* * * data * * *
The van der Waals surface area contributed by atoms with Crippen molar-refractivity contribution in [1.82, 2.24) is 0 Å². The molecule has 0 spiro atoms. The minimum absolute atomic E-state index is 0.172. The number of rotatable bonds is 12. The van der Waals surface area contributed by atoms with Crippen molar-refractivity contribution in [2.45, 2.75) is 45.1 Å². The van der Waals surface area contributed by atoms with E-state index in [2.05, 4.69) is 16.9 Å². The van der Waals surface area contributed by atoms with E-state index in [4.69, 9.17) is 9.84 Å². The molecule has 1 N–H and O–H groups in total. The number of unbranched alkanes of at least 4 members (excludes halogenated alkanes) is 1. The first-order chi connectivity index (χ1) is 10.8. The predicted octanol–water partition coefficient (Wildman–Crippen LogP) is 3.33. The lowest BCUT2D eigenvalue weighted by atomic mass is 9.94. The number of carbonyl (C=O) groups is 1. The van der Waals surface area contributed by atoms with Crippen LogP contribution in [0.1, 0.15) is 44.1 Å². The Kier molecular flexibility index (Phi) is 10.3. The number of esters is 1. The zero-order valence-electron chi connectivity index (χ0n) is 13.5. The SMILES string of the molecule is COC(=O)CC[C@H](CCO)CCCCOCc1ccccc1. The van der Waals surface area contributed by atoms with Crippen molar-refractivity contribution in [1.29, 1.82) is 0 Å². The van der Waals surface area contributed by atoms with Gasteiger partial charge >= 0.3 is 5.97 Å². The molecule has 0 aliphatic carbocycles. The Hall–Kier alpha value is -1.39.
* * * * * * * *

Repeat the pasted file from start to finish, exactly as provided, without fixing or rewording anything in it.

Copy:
The van der Waals surface area contributed by atoms with Crippen molar-refractivity contribution in [1.82, 2.24) is 0 Å². The molecule has 0 spiro atoms. The minimum absolute atomic E-state index is 0.172. The number of rotatable bonds is 12. The van der Waals surface area contributed by atoms with Crippen molar-refractivity contribution in [2.45, 2.75) is 45.1 Å². The van der Waals surface area contributed by atoms with E-state index in [2.05, 4.69) is 16.9 Å². The van der Waals surface area contributed by atoms with E-state index in [4.69, 9.17) is 9.84 Å². The molecule has 1 N–H and O–H groups in total. The number of unbranched alkanes of at least 4 members (excludes halogenated alkanes) is 1. The first-order chi connectivity index (χ1) is 10.8. The predicted octanol–water partition coefficient (Wildman–Crippen LogP) is 3.33. The lowest BCUT2D eigenvalue weighted by atomic mass is 9.94. The number of carbonyl (C=O) groups is 1. The van der Waals surface area contributed by atoms with Crippen LogP contribution in [0.1, 0.15) is 44.1 Å². The Kier molecular flexibility index (Phi) is 10.3. The number of esters is 1. The zero-order valence-electron chi connectivity index (χ0n) is 13.5. The SMILES string of the molecule is COC(=O)CC[C@H](CCO)CCCCOCc1ccccc1. The van der Waals surface area contributed by atoms with Crippen molar-refractivity contribution in [1.29, 1.82) is 0 Å². The van der Waals surface area contributed by atoms with Gasteiger partial charge >= 0.3 is 5.97 Å². The molecule has 0 aliphatic carbocycles. The Hall–Kier alpha value is -1.39.